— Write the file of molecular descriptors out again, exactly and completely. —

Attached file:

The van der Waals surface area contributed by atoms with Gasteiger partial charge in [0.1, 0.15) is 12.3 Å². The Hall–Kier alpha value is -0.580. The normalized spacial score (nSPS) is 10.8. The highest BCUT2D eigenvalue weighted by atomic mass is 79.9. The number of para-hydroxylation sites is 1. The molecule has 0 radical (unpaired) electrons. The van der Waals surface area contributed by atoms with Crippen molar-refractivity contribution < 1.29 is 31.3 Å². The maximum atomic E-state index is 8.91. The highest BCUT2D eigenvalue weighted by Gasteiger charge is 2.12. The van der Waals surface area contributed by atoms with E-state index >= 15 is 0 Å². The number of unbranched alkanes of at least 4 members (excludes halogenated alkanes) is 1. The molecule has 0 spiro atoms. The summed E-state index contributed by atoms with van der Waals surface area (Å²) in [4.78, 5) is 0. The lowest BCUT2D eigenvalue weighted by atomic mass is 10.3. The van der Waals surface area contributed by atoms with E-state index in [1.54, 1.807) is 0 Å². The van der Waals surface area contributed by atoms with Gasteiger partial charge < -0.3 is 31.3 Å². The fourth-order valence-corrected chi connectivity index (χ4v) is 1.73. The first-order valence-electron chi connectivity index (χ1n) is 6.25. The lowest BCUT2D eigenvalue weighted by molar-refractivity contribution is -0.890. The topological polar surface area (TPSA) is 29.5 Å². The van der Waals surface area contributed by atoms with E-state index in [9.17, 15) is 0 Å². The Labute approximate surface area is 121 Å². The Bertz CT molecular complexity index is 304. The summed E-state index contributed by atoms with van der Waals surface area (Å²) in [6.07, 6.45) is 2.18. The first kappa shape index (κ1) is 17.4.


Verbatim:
The van der Waals surface area contributed by atoms with Gasteiger partial charge in [0.1, 0.15) is 12.3 Å². The Hall–Kier alpha value is -0.580. The normalized spacial score (nSPS) is 10.8. The highest BCUT2D eigenvalue weighted by atomic mass is 79.9. The number of para-hydroxylation sites is 1. The molecule has 0 radical (unpaired) electrons. The van der Waals surface area contributed by atoms with Crippen molar-refractivity contribution < 1.29 is 31.3 Å². The maximum atomic E-state index is 8.91. The highest BCUT2D eigenvalue weighted by Gasteiger charge is 2.12. The van der Waals surface area contributed by atoms with E-state index >= 15 is 0 Å². The number of unbranched alkanes of at least 4 members (excludes halogenated alkanes) is 1. The molecule has 0 spiro atoms. The summed E-state index contributed by atoms with van der Waals surface area (Å²) in [4.78, 5) is 0. The lowest BCUT2D eigenvalue weighted by atomic mass is 10.3. The van der Waals surface area contributed by atoms with E-state index in [1.54, 1.807) is 0 Å². The van der Waals surface area contributed by atoms with Gasteiger partial charge < -0.3 is 31.3 Å². The fourth-order valence-corrected chi connectivity index (χ4v) is 1.73. The first-order valence-electron chi connectivity index (χ1n) is 6.25. The lowest BCUT2D eigenvalue weighted by molar-refractivity contribution is -0.890. The topological polar surface area (TPSA) is 29.5 Å². The van der Waals surface area contributed by atoms with E-state index in [9.17, 15) is 0 Å². The Labute approximate surface area is 121 Å². The Bertz CT molecular complexity index is 304. The summed E-state index contributed by atoms with van der Waals surface area (Å²) in [6.07, 6.45) is 2.18. The first kappa shape index (κ1) is 17.4.